1 Samuel 19:9
And the evil spirit from the LORD was on Saul, as he sat in his house with his javelin in his hand: and David played with his hand.
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(9) And the evil spirit . . . was upon Saul.—Again the terrible malady was upon the king—not unlikely brought on by the wild storm of jealous fury which Saul allowed to sweep unchecked across his soul. Once more—

“Out of the black mid-tent’s silence, a space of three days,

Not a sound hath escaped to thy servants of prayer nor of


To betoken that Saul and the spirit have ended their strife,

And that, faint in his triumph, the monarch sinks back

upon life.”


But the time when the skilled musician with his Divine strains had roused him into life again was passed (see 1Samuel 16:21-23), not now as in old days, when, to use the words the great poet put into David’s mouth—

“—I looked up to know

If the best I could do had brought solace: he spoke not, but


Lifted up the hand slack at his side, till he laid it with care,

Soft and grave, but in mild settled will, on my brow; through

my hair

The large fingers were pushed, and he bent back my head.

with kind power—

All my face back, intent to peruse it as men do a flower.

Thus held he me there, with his great eye that scrutinized


And oh, all my heart how it loved him! . . .”


This time, seizing the tall spear which was ever by his side, he hurled it with deadly intent at the sorrow-stricken, loving face, and David fled in hot haste from the doomed presence for ever. The LXX. was offended at the statement “evil spirit of (or from) Jehovah,” and cuts the knot by leaving out “Jehovah.” It is, no doubt, a hard saying, and no human expositor has ever yet been able fully to explain it.

To the expression Ruach Jehovah, “Spirit of Jehovah” (for “of” is more accurate than “from”), and the equivalent phrase, Ruach Elohim, “Spirit of God” (1Samuel 16:14-15), the epithet “evil” is added. We cannot attempt to fathom the mysteries of the spirit world—we have absolutely no data—we simply possess in the sacred book a few scattered notices, which indicate the existence of evil spirits. To suppose that these malignant or evil beings were part of the heavenly host employed by the Eternal is a supposition utterly at variance with our conception of the All-Father. We may, however, safely grant (1) the existence of evil spirits—probably beings fallen through sin and disobedience from their high estate; and (2) we may suppose that these evil spirits—all, of course, belonging to the Eternal, even in their deep degradation (so though “evil,” still “spirits of God, or Jehovah,”)—receive occasional permission, for some wise—though to us unknown—reasons, to tempt and plague for a season the souls of certain men.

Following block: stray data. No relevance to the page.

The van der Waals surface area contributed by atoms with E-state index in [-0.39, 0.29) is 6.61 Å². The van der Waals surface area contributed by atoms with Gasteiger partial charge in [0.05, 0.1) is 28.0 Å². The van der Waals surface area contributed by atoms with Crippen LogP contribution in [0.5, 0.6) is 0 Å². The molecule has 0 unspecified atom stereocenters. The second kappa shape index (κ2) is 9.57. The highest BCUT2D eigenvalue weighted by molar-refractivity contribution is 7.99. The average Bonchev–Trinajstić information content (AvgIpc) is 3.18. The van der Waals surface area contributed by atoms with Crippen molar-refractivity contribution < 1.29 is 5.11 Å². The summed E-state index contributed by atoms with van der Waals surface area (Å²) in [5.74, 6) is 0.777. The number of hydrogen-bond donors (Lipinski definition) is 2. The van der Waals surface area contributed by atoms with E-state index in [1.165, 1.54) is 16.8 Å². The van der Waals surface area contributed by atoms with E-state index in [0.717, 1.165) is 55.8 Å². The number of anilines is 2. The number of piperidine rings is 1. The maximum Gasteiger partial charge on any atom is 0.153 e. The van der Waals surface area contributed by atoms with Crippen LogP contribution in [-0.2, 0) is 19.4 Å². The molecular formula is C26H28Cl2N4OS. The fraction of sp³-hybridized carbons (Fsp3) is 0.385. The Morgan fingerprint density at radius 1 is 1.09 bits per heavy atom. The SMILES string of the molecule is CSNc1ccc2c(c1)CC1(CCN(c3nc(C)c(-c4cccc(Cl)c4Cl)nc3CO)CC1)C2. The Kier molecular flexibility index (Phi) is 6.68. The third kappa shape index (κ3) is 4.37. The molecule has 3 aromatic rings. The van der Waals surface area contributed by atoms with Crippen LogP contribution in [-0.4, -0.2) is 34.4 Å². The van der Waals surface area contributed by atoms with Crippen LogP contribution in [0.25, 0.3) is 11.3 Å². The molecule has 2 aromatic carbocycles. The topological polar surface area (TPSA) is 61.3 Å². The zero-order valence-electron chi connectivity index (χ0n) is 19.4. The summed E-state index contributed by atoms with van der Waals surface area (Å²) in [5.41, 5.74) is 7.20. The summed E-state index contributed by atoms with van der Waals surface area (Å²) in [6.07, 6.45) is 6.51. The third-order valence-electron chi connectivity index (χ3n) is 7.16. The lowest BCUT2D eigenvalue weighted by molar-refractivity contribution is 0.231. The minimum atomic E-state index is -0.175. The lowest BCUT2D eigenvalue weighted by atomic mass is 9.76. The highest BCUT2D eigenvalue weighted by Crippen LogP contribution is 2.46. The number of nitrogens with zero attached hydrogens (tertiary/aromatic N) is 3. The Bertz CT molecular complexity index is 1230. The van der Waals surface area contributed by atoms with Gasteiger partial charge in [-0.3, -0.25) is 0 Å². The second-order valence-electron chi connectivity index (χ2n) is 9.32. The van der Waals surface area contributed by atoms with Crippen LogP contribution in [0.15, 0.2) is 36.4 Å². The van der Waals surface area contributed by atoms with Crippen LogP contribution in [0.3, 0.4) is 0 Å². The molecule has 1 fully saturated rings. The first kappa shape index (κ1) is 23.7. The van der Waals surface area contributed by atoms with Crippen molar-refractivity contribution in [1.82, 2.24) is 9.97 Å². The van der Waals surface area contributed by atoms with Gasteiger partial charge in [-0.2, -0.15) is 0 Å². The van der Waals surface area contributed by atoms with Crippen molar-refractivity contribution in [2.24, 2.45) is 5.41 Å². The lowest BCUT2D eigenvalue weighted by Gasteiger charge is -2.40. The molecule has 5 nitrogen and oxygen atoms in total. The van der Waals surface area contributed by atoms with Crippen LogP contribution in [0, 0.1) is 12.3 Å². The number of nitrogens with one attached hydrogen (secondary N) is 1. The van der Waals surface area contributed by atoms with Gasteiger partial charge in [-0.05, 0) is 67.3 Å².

The introduction to the Book of Job (Job 1:6; Job 2:1-7), and the circumstance which led to the death of King Ahab before Ramoth Gilead (1Kings 22:19-22), at least favour this hypothesis. The presence of those evil spirits, or “devils, who possessed those unhappy ones whom we meet so often in the Gospel story, points to the same conclusion. Why certain souls should have been exposed to this dread experience is, of course, beyond our ken. From the scanty information vouchsafed to us, it seems, however, that the power of the evil spirit was sometimes permitted to be exercised (a) as a trial of faith, as in the case of Job; or (b) as a punishment incurred by the soul’s desertion of God, as in the case of Saul.

19:1-10 How forcible are right words! Saul was, for a time, convinced of the unreasonableness of his enmity to David; but he continued his malice against David. So incurable is the hatred of the seed of the serpent against that of the woman; so deceitful and desperately wicked is the heart of man without the grace of God, Jer 17:9.The days were not expired - David was so rapid in his attack upon the Philistines that he was able to bring the required dowry within the time, and to receive his wife (Michal), before the time had expired within which he was to receive Merab. 1Sa 19:8-17. Saul's Malicious Rage Breaks Out against David.